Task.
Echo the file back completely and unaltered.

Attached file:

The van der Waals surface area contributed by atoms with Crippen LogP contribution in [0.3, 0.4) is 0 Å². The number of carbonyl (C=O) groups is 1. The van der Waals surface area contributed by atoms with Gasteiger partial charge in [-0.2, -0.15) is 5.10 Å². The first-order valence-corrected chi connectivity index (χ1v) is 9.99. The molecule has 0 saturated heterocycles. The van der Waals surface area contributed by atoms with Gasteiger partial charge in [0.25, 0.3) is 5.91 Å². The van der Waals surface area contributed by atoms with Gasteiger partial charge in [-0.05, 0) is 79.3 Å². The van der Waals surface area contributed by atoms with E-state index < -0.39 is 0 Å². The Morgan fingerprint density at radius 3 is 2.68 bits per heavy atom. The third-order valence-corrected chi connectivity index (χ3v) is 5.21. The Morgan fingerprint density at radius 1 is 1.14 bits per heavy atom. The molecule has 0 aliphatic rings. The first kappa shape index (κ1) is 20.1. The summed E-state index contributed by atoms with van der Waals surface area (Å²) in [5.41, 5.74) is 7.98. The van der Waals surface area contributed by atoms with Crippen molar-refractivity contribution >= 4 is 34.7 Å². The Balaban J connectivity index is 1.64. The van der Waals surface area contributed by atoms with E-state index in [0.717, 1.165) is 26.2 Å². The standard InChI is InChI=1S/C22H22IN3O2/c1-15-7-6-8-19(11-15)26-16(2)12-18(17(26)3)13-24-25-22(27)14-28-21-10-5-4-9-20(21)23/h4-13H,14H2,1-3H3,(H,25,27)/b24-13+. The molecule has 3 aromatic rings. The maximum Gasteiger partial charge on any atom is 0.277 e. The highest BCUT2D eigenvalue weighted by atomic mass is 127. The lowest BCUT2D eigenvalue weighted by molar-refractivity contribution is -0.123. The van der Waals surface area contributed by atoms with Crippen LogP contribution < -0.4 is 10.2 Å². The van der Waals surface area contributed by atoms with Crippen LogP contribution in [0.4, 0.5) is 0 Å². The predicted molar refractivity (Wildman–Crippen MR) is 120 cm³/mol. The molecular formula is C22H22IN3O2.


The van der Waals surface area contributed by atoms with Crippen LogP contribution in [0.3, 0.4) is 0 Å². The number of carbonyl (C=O) groups is 1. The van der Waals surface area contributed by atoms with Gasteiger partial charge in [-0.2, -0.15) is 5.10 Å². The first-order valence-corrected chi connectivity index (χ1v) is 9.99. The molecule has 0 saturated heterocycles. The van der Waals surface area contributed by atoms with Gasteiger partial charge in [0.25, 0.3) is 5.91 Å². The van der Waals surface area contributed by atoms with Gasteiger partial charge in [-0.05, 0) is 79.3 Å². The van der Waals surface area contributed by atoms with E-state index < -0.39 is 0 Å². The Morgan fingerprint density at radius 3 is 2.68 bits per heavy atom. The third-order valence-corrected chi connectivity index (χ3v) is 5.21. The Morgan fingerprint density at radius 1 is 1.14 bits per heavy atom. The molecule has 0 aliphatic rings. The first kappa shape index (κ1) is 20.1. The summed E-state index contributed by atoms with van der Waals surface area (Å²) in [5.41, 5.74) is 7.98. The van der Waals surface area contributed by atoms with Crippen molar-refractivity contribution >= 4 is 34.7 Å². The Balaban J connectivity index is 1.64. The van der Waals surface area contributed by atoms with E-state index in [0.717, 1.165) is 26.2 Å². The standard InChI is InChI=1S/C22H22IN3O2/c1-15-7-6-8-19(11-15)26-16(2)12-18(17(26)3)13-24-25-22(27)14-28-21-10-5-4-9-20(21)23/h4-13H,14H2,1-3H3,(H,25,27)/b24-13+. The molecule has 3 aromatic rings. The maximum Gasteiger partial charge on any atom is 0.277 e. The highest BCUT2D eigenvalue weighted by atomic mass is 127. The lowest BCUT2D eigenvalue weighted by molar-refractivity contribution is -0.123. The van der Waals surface area contributed by atoms with Crippen LogP contribution < -0.4 is 10.2 Å². The van der Waals surface area contributed by atoms with Crippen LogP contribution in [0.4, 0.5) is 0 Å². The predicted molar refractivity (Wildman–Crippen MR) is 120 cm³/mol. The molecular formula is C22H22IN3O2.